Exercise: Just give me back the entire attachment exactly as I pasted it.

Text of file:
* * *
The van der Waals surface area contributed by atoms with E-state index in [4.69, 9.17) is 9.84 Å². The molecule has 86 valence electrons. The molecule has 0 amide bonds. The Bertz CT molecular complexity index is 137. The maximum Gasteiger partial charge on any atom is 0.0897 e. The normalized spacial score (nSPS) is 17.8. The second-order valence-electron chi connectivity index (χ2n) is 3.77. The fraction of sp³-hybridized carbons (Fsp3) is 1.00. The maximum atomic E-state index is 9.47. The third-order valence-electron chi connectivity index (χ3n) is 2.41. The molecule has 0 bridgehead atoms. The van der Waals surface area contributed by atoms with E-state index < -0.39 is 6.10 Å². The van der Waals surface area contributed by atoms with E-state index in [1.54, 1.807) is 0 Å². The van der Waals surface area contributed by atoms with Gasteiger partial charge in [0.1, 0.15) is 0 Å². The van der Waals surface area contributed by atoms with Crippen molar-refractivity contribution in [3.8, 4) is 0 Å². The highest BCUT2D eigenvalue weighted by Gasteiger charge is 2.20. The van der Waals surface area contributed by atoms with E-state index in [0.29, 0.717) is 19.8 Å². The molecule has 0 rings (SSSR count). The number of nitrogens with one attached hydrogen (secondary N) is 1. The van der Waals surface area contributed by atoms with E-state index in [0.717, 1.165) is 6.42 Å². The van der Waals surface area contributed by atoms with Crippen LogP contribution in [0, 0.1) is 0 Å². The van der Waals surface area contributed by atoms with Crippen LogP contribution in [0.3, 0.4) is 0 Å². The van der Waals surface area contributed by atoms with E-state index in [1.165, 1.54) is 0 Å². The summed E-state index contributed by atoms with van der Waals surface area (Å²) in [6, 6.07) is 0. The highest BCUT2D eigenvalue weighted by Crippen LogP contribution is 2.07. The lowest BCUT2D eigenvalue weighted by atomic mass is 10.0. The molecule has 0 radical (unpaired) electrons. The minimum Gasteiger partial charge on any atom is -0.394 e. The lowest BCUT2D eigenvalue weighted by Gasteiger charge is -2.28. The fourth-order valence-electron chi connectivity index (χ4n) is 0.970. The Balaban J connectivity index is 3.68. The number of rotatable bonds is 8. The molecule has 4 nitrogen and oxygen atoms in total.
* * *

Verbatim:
The van der Waals surface area contributed by atoms with E-state index in [4.69, 9.17) is 9.84 Å². The molecule has 86 valence electrons. The molecule has 0 amide bonds. The Bertz CT molecular complexity index is 137. The maximum Gasteiger partial charge on any atom is 0.0897 e. The normalized spacial score (nSPS) is 17.8. The second-order valence-electron chi connectivity index (χ2n) is 3.77. The fraction of sp³-hybridized carbons (Fsp3) is 1.00. The maximum atomic E-state index is 9.47. The third-order valence-electron chi connectivity index (χ3n) is 2.41. The molecule has 0 bridgehead atoms. The van der Waals surface area contributed by atoms with E-state index < -0.39 is 6.10 Å². The van der Waals surface area contributed by atoms with E-state index in [1.54, 1.807) is 0 Å². The van der Waals surface area contributed by atoms with Gasteiger partial charge in [0.1, 0.15) is 0 Å². The van der Waals surface area contributed by atoms with Crippen molar-refractivity contribution in [3.8, 4) is 0 Å². The highest BCUT2D eigenvalue weighted by Gasteiger charge is 2.20. The van der Waals surface area contributed by atoms with E-state index in [0.29, 0.717) is 19.8 Å². The molecule has 0 rings (SSSR count). The number of nitrogens with one attached hydrogen (secondary N) is 1. The van der Waals surface area contributed by atoms with E-state index in [0.717, 1.165) is 6.42 Å². The van der Waals surface area contributed by atoms with Crippen LogP contribution in [0, 0.1) is 0 Å². The van der Waals surface area contributed by atoms with Crippen LogP contribution in [0.3, 0.4) is 0 Å². The van der Waals surface area contributed by atoms with E-state index in [1.165, 1.54) is 0 Å². The summed E-state index contributed by atoms with van der Waals surface area (Å²) in [6, 6.07) is 0. The highest BCUT2D eigenvalue weighted by Crippen LogP contribution is 2.07. The lowest BCUT2D eigenvalue weighted by atomic mass is 10.0. The molecule has 0 radical (unpaired) electrons. The minimum Gasteiger partial charge on any atom is -0.394 e. The lowest BCUT2D eigenvalue weighted by Gasteiger charge is -2.28. The fourth-order valence-electron chi connectivity index (χ4n) is 0.970. The Balaban J connectivity index is 3.68. The number of rotatable bonds is 8. The molecule has 4 nitrogen and oxygen atoms in total.